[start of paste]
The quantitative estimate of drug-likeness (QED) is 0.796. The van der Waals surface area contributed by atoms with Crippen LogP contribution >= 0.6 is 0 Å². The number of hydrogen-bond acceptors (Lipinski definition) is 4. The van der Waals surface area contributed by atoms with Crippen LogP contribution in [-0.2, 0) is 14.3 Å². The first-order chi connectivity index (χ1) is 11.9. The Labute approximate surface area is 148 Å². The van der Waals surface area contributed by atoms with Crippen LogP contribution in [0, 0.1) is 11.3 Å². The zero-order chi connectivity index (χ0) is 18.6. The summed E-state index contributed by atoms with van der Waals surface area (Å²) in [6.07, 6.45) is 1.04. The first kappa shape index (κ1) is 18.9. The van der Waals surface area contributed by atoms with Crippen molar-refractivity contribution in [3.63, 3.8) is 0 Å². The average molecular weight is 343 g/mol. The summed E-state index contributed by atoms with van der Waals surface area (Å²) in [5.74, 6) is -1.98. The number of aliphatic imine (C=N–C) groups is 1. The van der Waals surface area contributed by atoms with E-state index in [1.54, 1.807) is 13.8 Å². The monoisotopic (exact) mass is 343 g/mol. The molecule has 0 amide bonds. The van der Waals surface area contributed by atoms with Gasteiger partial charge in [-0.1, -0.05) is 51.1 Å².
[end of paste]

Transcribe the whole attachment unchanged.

The quantitative estimate of drug-likeness (QED) is 0.796. The van der Waals surface area contributed by atoms with Crippen LogP contribution >= 0.6 is 0 Å². The number of hydrogen-bond acceptors (Lipinski definition) is 4. The van der Waals surface area contributed by atoms with Crippen LogP contribution in [-0.2, 0) is 14.3 Å². The first-order chi connectivity index (χ1) is 11.9. The Labute approximate surface area is 148 Å². The van der Waals surface area contributed by atoms with Crippen LogP contribution in [0, 0.1) is 11.3 Å². The zero-order chi connectivity index (χ0) is 18.6. The summed E-state index contributed by atoms with van der Waals surface area (Å²) in [6.07, 6.45) is 1.04. The first kappa shape index (κ1) is 18.9. The van der Waals surface area contributed by atoms with Crippen molar-refractivity contribution in [3.63, 3.8) is 0 Å². The average molecular weight is 343 g/mol. The summed E-state index contributed by atoms with van der Waals surface area (Å²) in [5.74, 6) is -1.98. The number of aliphatic imine (C=N–C) groups is 1. The van der Waals surface area contributed by atoms with E-state index in [1.54, 1.807) is 13.8 Å². The monoisotopic (exact) mass is 343 g/mol. The molecule has 0 amide bonds. The van der Waals surface area contributed by atoms with Gasteiger partial charge in [-0.1, -0.05) is 51.1 Å².